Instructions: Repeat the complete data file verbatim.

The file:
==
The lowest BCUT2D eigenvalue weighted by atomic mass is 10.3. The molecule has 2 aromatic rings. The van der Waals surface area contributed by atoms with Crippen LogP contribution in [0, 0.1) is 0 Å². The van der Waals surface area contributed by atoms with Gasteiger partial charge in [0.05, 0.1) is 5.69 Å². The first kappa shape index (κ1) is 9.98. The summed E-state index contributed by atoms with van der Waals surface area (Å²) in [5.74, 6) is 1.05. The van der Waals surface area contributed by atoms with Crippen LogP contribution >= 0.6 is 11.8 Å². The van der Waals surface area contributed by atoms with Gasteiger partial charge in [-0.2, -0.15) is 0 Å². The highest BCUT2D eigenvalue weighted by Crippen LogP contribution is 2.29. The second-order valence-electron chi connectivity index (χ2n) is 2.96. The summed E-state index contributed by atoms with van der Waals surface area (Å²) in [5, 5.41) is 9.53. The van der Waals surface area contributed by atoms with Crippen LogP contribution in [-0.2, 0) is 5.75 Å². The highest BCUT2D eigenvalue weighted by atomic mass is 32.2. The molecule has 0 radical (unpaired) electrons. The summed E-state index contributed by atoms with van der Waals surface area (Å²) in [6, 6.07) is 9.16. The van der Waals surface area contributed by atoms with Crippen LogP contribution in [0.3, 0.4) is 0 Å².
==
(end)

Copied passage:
The lowest BCUT2D eigenvalue weighted by atomic mass is 10.3. The molecule has 2 aromatic rings. The van der Waals surface area contributed by atoms with Crippen LogP contribution in [0, 0.1) is 0 Å². The van der Waals surface area contributed by atoms with Gasteiger partial charge in [0.05, 0.1) is 5.69 Å². The first kappa shape index (κ1) is 9.98. The summed E-state index contributed by atoms with van der Waals surface area (Å²) in [5.74, 6) is 1.05. The van der Waals surface area contributed by atoms with Crippen LogP contribution >= 0.6 is 11.8 Å². The van der Waals surface area contributed by atoms with Gasteiger partial charge in [-0.2, -0.15) is 0 Å². The highest BCUT2D eigenvalue weighted by Crippen LogP contribution is 2.29. The second-order valence-electron chi connectivity index (χ2n) is 2.96. The summed E-state index contributed by atoms with van der Waals surface area (Å²) in [5, 5.41) is 9.53. The van der Waals surface area contributed by atoms with Crippen LogP contribution in [-0.2, 0) is 5.75 Å². The highest BCUT2D eigenvalue weighted by atomic mass is 32.2. The molecule has 0 radical (unpaired) electrons. The summed E-state index contributed by atoms with van der Waals surface area (Å²) in [6, 6.07) is 9.16. The van der Waals surface area contributed by atoms with Crippen LogP contribution in [0.3, 0.4) is 0 Å².